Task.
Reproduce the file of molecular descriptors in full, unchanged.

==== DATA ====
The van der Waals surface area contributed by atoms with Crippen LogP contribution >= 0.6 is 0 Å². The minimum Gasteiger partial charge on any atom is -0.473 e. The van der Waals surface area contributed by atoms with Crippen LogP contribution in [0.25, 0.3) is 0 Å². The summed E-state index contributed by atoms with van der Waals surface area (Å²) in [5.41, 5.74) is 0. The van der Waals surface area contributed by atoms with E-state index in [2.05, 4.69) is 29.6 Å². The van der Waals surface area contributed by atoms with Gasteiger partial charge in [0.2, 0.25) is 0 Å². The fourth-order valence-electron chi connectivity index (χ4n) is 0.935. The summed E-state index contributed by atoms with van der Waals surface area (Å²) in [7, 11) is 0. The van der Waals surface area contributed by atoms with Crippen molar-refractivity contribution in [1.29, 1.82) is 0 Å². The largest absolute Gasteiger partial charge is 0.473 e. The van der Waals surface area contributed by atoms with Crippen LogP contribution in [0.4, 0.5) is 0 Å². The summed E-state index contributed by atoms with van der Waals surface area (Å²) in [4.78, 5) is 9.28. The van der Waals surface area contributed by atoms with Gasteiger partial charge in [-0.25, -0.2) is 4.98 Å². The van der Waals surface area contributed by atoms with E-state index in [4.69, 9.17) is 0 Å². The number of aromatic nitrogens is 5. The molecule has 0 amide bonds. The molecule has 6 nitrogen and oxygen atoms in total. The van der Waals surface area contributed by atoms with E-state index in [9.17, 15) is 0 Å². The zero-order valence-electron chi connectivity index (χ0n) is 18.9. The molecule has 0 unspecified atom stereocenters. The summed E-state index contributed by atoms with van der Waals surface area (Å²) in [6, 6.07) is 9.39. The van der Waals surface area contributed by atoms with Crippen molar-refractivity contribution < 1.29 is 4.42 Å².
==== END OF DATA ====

The van der Waals surface area contributed by atoms with Crippen LogP contribution >= 0.6 is 0 Å². The minimum Gasteiger partial charge on any atom is -0.473 e. The van der Waals surface area contributed by atoms with Crippen LogP contribution in [0.25, 0.3) is 0 Å². The summed E-state index contributed by atoms with van der Waals surface area (Å²) in [5.41, 5.74) is 0. The van der Waals surface area contributed by atoms with E-state index in [2.05, 4.69) is 29.6 Å². The van der Waals surface area contributed by atoms with Gasteiger partial charge in [0.2, 0.25) is 0 Å². The fourth-order valence-electron chi connectivity index (χ4n) is 0.935. The summed E-state index contributed by atoms with van der Waals surface area (Å²) in [7, 11) is 0. The van der Waals surface area contributed by atoms with Crippen molar-refractivity contribution in [1.29, 1.82) is 0 Å². The largest absolute Gasteiger partial charge is 0.473 e. The van der Waals surface area contributed by atoms with Crippen LogP contribution in [0.4, 0.5) is 0 Å². The summed E-state index contributed by atoms with van der Waals surface area (Å²) in [4.78, 5) is 9.28. The van der Waals surface area contributed by atoms with Gasteiger partial charge in [-0.25, -0.2) is 4.98 Å². The van der Waals surface area contributed by atoms with E-state index in [4.69, 9.17) is 0 Å². The number of aromatic nitrogens is 5. The molecule has 0 amide bonds. The molecule has 6 nitrogen and oxygen atoms in total. The van der Waals surface area contributed by atoms with E-state index in [9.17, 15) is 0 Å². The zero-order valence-electron chi connectivity index (χ0n) is 18.9. The molecule has 0 unspecified atom stereocenters. The summed E-state index contributed by atoms with van der Waals surface area (Å²) in [6, 6.07) is 9.39. The van der Waals surface area contributed by atoms with Crippen molar-refractivity contribution < 1.29 is 4.42 Å².